The latest wave of media arrests has shown, again, that there are no limits to the campaign of revenge waged by Turkish President Recep Tayyip Erdoğan and his lackeys in the government, the judiciary and the media. All those who dare to stand up and protest against the suffocating authoritarianism of the current rulers are targeted. Last weekend, this newspaper and other media linked to the Hizmet movement were the victims. Today, Beşiktaş fans are in court, facing long prison sentences. Nobody knows who will be next.
Amidst all the anger, frustration and fear about this repression, the good thing is a growing belief across ideological and political borders that this constant intimidation will only stop when all those affected unite against the threat of indiscriminate arrests and arbitrary accusations. In the past, every group or community in this country only protested when its own members were involved and could not care less (or even applauded) when others were harassed and treated badly. That is why it was so promising to see last Sunday that even journalists and columnists who strongly disagreed with Zaman Editor-in-Chief Ekrem Dumanlı in the past went public and called his arrest unacceptable. It seems that for the first time, there is a widely shared understanding that every Turkish citizen is entitled to the same human rights and dignity, independent of his or her political or religious beliefs. We can only hope this willingness to defend everybody's undeniable rights at all times will spread further and will allow a united opposition to counteract the undemocratic actions of the present power elite in an effective manner on all levels. It is the only way forward domestically.
But what about at the European level? What should the repercussions for Turkey be when its government acts, in the words of EU foreign affairs supremo Federica Mogherini, "against European values." Erdoğan immediately called on the EU to mind its own business and said he does not care whether the EU accepts Turkey as a member or not. I am sure that blunt rejection plays into the hands of those European politicians who were always against Turkey's accession and now see a golden opportunity to stop negotiations once and for all. That is not going to happen for reasons I have mentioned before: The EU simply needs Turkey for other, strategic reasons (Syria, Russia, Ukraine, European jihadists, energy).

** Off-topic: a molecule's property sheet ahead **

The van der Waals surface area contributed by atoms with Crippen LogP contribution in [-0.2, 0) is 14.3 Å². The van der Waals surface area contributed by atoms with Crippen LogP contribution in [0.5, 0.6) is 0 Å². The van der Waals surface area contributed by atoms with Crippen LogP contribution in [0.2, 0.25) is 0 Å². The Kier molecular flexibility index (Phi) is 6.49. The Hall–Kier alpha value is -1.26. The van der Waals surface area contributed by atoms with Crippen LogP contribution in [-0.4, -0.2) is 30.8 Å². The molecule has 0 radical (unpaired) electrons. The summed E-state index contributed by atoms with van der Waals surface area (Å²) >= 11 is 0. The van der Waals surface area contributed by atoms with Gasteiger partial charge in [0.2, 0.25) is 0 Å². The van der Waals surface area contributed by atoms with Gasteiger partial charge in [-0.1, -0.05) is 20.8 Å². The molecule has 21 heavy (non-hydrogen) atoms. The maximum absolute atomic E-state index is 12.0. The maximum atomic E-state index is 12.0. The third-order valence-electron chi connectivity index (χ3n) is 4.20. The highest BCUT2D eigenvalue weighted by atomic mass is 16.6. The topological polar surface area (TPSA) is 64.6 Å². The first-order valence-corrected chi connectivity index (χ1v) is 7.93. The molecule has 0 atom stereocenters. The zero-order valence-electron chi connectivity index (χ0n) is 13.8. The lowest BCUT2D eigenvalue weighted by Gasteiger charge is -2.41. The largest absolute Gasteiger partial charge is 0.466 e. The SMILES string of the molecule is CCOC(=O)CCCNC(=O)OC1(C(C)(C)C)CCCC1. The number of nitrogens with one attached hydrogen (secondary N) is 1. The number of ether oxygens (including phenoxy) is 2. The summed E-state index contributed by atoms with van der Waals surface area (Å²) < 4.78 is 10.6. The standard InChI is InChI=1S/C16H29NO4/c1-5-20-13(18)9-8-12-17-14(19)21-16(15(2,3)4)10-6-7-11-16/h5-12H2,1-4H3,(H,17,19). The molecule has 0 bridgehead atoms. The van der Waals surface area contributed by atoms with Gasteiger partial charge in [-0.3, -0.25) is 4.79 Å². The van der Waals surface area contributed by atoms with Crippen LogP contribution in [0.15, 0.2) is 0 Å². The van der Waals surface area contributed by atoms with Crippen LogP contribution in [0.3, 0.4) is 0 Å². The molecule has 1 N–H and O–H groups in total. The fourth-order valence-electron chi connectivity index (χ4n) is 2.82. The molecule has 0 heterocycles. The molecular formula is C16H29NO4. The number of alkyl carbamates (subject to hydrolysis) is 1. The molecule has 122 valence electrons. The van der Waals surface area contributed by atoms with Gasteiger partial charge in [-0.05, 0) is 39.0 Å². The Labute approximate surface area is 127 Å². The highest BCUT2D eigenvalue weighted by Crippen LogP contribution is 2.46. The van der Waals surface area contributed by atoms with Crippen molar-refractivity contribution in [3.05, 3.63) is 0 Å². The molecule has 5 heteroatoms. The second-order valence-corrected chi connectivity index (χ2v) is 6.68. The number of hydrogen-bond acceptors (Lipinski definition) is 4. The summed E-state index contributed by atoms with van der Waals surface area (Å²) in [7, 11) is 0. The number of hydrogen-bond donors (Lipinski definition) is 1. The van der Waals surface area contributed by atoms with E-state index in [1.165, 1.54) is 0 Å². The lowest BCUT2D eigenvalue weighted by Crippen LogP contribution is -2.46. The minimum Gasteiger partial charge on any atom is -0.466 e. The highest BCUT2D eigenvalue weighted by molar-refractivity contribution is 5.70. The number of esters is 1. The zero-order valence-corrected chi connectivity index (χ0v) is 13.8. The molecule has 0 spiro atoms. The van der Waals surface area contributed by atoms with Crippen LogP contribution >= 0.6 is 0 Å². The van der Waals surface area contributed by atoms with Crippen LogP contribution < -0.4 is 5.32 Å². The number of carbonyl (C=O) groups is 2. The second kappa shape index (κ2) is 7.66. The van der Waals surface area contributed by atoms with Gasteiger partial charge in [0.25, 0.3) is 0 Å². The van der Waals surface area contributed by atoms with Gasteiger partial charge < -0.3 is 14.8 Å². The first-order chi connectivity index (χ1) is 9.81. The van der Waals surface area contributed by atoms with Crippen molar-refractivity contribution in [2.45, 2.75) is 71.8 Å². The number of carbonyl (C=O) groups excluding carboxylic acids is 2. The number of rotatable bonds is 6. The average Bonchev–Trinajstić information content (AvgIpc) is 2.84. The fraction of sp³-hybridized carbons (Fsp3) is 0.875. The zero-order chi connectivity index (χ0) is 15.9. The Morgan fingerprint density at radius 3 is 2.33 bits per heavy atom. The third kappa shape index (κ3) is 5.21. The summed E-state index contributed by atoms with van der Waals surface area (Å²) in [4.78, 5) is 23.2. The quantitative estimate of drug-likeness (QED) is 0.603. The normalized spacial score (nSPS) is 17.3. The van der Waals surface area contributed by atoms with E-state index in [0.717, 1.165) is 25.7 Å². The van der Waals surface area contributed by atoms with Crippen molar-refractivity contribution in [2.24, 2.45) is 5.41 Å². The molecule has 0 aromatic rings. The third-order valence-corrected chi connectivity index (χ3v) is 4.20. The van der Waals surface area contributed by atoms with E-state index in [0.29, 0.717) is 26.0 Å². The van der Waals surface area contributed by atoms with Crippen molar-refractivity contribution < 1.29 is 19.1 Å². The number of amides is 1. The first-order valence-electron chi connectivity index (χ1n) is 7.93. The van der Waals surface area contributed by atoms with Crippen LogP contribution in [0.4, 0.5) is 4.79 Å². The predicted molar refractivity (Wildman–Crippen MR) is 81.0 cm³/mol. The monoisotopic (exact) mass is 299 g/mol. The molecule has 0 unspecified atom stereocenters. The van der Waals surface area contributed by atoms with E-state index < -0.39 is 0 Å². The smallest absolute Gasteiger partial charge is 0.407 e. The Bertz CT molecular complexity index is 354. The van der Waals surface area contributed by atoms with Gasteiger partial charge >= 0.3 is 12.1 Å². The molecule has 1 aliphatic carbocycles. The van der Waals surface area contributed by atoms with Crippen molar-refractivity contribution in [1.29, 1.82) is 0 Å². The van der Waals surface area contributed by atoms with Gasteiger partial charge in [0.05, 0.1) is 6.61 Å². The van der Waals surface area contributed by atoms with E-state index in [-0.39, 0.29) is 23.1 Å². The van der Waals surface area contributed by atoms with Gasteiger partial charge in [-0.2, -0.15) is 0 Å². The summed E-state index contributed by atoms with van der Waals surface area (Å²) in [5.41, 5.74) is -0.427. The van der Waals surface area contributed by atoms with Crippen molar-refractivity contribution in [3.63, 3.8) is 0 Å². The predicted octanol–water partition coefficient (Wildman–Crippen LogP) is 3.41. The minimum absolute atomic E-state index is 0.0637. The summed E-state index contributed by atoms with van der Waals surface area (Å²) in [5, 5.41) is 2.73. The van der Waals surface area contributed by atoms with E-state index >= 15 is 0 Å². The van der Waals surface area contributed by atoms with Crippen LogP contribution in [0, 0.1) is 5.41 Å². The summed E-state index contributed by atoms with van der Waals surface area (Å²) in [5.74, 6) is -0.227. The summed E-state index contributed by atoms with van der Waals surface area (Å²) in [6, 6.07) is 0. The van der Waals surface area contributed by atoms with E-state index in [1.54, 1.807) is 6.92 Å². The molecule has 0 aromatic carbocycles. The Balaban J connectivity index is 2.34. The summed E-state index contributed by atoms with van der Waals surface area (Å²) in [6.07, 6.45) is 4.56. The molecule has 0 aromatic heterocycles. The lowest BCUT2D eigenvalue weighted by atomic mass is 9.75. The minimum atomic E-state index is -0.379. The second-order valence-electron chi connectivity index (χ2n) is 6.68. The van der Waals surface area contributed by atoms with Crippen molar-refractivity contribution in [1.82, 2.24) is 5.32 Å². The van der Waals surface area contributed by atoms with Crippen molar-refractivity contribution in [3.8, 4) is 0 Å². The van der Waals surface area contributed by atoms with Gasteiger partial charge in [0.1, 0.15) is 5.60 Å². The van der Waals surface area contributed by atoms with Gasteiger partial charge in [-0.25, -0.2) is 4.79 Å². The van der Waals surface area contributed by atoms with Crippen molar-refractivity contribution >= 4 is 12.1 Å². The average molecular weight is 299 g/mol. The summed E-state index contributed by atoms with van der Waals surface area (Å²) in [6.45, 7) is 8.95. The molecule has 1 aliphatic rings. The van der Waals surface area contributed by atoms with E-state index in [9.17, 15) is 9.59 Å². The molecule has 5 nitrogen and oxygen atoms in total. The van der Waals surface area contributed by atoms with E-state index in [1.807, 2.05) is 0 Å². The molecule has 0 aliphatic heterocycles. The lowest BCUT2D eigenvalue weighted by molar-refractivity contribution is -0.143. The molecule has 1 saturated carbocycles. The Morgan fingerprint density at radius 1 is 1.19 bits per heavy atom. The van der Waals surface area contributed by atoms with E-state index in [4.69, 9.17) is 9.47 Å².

There are, however, two other possible scenarios that are being discussed in Europe. One is cutting the European funds spent in Turkey to help the country prepare for membership. We are talking about 625 million euros annually for the next six years. That would indeed be a highly symbolic penalty for Turkey straying from the path of democracy. The problem is that, by withholding that money, the EU would not be punishing the president or the government. Those affected would be the unemployed women, small businesses and anti-torture activists now benefitting from these European subsidies.
The other option under debate is the suspension of the negotiations. Some advocates of that drastic measure want to use the temporary stop of official talks to put pressure on Ankara to change policies and return to the reform path of the earlier Justice and Development Party (AKP) years. Others present it as the best way out of negotiations that are, in the words of disillusioned former member of the European Parliament (EP) and supporter of Turkish membership, Andrew Duff, "at best useless and at worst fraudulent." Duff wants Turkey and the EU to sit down and reflect honestly about what kind of partnership would be in the long-term interests of both.
Whatever the motivation of the suspension supporters, the problem with that solution is two-fold. Once interrupted, I can't see how the talks will ever be restarted, knowing the divisions within the EU. There will always be one member state that finds a reason to object to a new beginning, even if Turkey were to comply with all the EU demands.
My biggest problem is with the suggestion to stop now for good and start thinking about something else. Who would suffer most from such a radical rupture? Not Erdoğan or Prime Minister Ahmet Davutoğlu. It would be all those fighting for more democracy in Turkey who still believe that it is better to have the EU on their side instead of being left out in the cold. As long as Kurds, Alevis, Gülenists and Gezi supporters still feel that the EU can help them achieve their goals -- even if that influence has decreased substantially over the years -- pulling the plug now does not seem to be such a good idea. It would satisfy the frustrations of many European (former) friends of Turkey but it would not be helpful at all for an opposition that is finally uniting and is looking for moral and political support from Europe.
Published on Today's Zaman, 16 December 2014, Tuesday